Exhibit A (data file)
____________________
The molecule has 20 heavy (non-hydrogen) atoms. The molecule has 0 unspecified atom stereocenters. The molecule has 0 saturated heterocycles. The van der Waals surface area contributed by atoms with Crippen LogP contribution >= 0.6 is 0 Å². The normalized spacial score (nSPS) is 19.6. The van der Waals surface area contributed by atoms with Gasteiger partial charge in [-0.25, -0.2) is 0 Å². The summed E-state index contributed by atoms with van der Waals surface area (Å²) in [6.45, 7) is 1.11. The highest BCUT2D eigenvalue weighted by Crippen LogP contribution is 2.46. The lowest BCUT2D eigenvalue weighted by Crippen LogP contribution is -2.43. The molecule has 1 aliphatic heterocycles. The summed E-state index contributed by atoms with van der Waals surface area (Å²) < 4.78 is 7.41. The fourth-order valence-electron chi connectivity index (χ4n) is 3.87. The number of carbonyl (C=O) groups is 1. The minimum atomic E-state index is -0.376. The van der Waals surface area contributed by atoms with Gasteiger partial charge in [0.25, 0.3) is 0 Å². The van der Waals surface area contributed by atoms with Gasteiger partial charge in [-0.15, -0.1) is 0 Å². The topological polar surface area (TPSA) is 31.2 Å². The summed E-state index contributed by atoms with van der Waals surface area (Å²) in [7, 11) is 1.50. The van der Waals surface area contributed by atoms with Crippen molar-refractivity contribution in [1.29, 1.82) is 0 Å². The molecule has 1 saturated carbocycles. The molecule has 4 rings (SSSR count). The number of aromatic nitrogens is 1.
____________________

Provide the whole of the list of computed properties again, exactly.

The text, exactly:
The molecule has 20 heavy (non-hydrogen) atoms. The molecule has 0 unspecified atom stereocenters. The molecule has 0 saturated heterocycles. The van der Waals surface area contributed by atoms with Crippen LogP contribution >= 0.6 is 0 Å². The normalized spacial score (nSPS) is 19.6. The van der Waals surface area contributed by atoms with Gasteiger partial charge in [-0.25, -0.2) is 0 Å². The summed E-state index contributed by atoms with van der Waals surface area (Å²) in [6.45, 7) is 1.11. The highest BCUT2D eigenvalue weighted by Crippen LogP contribution is 2.46. The lowest BCUT2D eigenvalue weighted by Crippen LogP contribution is -2.43. The molecule has 1 aliphatic heterocycles. The summed E-state index contributed by atoms with van der Waals surface area (Å²) < 4.78 is 7.41. The fourth-order valence-electron chi connectivity index (χ4n) is 3.87. The number of carbonyl (C=O) groups is 1. The minimum atomic E-state index is -0.376. The van der Waals surface area contributed by atoms with Gasteiger partial charge in [0.25, 0.3) is 0 Å². The van der Waals surface area contributed by atoms with Gasteiger partial charge in [-0.15, -0.1) is 0 Å². The topological polar surface area (TPSA) is 31.2 Å². The summed E-state index contributed by atoms with van der Waals surface area (Å²) in [7, 11) is 1.50. The van der Waals surface area contributed by atoms with Crippen molar-refractivity contribution in [1.29, 1.82) is 0 Å². The molecule has 1 saturated carbocycles. The molecule has 4 rings (SSSR count). The number of aromatic nitrogens is 1.